MARIAH NEVER HAD any choice but to be well aware of her racial background. It was something that definitely added to the problems she felt as a child. "It's been difficult for me," she explained in an interview with Ebony, "moving around so much, having to grow up by myself ... my parents divorced. And I always felt kind of different from everyone else in my neighborhoods. I was a different person ethnically. And sometimes that can be a problem. If you look a certain way, everybody goes, 'White girl,' and I'd go, 'No, that's not what I am.'" But while the brief time she spent with her grandmother had served to make her very aware of her black heritage, she knew she wasn't completely black, either. She felt it upset people that she refused to come out and state she was one or the other. However, it was impossible to do without denying a big part of herself. To call herself black would ignore her completely Irish mother ("my best friend"). At the same time, saying she was "black, Venezuelan, and Irish" satisfied no one; it appeared to be too much of a compromise. For Mariah, though, it was all she could do, because it was the truth, and because it brought home to her the ultimate difficulty in being an interracial child — being neither one thing nor the other. So she defined herself in the only possible way: "I am a human being, a person."
All three of the Carey children found themselves on the receiving end of prejudice. Alison had the darkest skin in the family, and when she was young, the neighborhood kids would single her out. "They'd shout racial slurs and beat her up," Mariah said in a mixture of sadness and anger. "Then my brother would go in and fight for her.... It was tough."
Excerpted from Mariah Carey Revisted by Chris Nickson. Copyright © 1998 Chris Nickson. Excerpted by permission of St. Martin's Press.
All rights reserved. No part of this excerpt may be reproduced or reprinted without permission in writing from the publisher.
Excerpts are provided by Dial-A-Book Inc. solely for the personal use of visitors to this web site.
Most Helpful Customer Reviews
In the course of reading this fabulous unathorized biography, Mariah expresses herslef through many angles; as a Diva and as a underprivilged person. She stated to her piers as having a dream, not any dream, but a dream that would endure hardships; as to feeling from Manhatten at two o'clock in the morning. Or writting song in a furniture store that had been owned by a friends father. But the intense was the race when waiting for her big break. Blocking the past problems Mariah stayed strong. She then met producer Tommy Motola at party. She started writting and recording right away....she then moved on to the selling platinum records all over the world. Her music was emotional she had dance tunes to love songs. All of her actions and hard work has unfastened a journey for people yet to discover. Its true what they say ' The end Justifies the meaning'-Niccolo Machiavelli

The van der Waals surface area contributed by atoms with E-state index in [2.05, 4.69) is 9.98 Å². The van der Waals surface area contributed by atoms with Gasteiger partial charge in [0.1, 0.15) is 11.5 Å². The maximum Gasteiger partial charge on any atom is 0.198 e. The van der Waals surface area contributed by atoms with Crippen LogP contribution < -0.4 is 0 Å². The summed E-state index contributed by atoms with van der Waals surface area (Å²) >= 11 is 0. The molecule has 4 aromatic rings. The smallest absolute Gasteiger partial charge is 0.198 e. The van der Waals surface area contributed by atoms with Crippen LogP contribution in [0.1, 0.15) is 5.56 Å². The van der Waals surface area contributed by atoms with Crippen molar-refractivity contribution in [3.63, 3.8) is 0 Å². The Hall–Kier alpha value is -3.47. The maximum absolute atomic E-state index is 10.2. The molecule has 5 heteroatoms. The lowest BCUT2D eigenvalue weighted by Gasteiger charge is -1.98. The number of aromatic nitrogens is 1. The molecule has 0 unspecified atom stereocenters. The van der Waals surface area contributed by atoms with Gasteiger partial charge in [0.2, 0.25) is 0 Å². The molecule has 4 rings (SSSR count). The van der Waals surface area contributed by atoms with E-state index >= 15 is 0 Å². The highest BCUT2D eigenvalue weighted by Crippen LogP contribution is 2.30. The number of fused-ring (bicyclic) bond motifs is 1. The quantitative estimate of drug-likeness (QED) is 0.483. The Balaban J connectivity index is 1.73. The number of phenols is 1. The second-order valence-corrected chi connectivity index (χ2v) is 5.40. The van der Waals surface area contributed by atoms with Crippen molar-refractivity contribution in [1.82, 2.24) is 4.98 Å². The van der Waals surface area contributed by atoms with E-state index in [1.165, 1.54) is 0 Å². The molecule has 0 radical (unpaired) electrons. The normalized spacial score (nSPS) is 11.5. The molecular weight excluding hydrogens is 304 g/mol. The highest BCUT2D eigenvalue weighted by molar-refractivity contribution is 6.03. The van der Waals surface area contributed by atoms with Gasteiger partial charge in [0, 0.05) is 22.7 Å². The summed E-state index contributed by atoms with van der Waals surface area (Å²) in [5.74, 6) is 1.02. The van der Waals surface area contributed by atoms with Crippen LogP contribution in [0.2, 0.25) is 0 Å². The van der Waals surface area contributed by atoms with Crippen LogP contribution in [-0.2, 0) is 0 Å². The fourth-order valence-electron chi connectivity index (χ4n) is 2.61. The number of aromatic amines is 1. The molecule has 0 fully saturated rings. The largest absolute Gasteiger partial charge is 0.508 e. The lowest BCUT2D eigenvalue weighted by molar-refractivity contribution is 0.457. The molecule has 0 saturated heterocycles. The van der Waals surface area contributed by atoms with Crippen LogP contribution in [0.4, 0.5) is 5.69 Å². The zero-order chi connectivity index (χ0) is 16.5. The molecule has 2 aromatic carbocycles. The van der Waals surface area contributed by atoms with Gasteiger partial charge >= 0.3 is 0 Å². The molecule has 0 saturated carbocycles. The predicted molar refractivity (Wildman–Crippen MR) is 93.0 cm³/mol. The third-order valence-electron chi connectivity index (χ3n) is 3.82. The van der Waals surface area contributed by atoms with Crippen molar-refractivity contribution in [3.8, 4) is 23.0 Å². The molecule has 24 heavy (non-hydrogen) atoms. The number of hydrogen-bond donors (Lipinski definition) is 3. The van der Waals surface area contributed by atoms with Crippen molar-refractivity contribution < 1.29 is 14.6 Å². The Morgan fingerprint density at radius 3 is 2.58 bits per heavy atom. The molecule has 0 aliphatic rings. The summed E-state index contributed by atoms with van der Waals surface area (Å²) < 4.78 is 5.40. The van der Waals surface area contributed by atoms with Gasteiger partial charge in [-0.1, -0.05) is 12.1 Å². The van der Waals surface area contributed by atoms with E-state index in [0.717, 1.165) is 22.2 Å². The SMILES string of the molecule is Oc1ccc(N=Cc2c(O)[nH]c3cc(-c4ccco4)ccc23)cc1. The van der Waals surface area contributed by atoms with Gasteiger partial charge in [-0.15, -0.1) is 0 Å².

Mad just brokecup with a friend:(
this is a great book i have read everyone of her books they are all good but this one is great becuse she wrote it herself. well maybe it sounds like she did anywayz.....its GREAT 5 stars up
When i first heard 'Mariah Carey's' music and learned about her life I understood that she went through a lot to get where she is today. I understood that when she was a kid she was treated bad cause of her race and I was the same.
Mariah Carey is an amazing person. She has proved that hardwork, determination and ofcourse talent has paid off. Mariah is the Diva of Divas.
Mariah Carey has been through so much, her divorce to head Sony manger Tommy Mottola, the whole idea of show buissnes in general! This book was great it talked about everything from her divorce, making of the albums and her idea of the whole ''being famous'' thing! Great book!
Mariah Carey has been my hero, because when I was about to commit suicide I heard her song 'HERO' and that saved me. I was so depressed because people from my school were making me feel that I was nobody because my parents were Mexicans and I didn't speak English well. I thank God and Mariah for saving my life. That song makes me realize that my life was worth much more than what I thought.
O MY GOD IS THAT REALLY YOU I CAN'T WAIT TO TELL MY FRIENDS THAT MARIAH CAREY IS TEXTING ME!!!!!!!!!!
Hello it is me mariah carey and I love all my fans think you so much hope I see one of you at my latest show ~Mariah Carey
I love mariah carey. I love one sweet day. It was my uncles funeral song. I miss my uncle so mmmmmmuuuuuuccccccccchhhhhhhhh :(:(:(:(:(:(:(:(<3
Its ok. Do u have any siblings?
Iiiiiiioi guesss shes alright
I Love mariah
Love mariah!!!!!! Im a dude and i love her. I grew up with her and whitney. Her bests songs are one sweet day love takes time we belong together emotions and vision of love. Me my mom and my girlfriend saw her adventures of mimi tour. Best concert EVER and i got the tickets for my 16th birthday I love you mariah!!!!!!!!!
I love Mariah....... .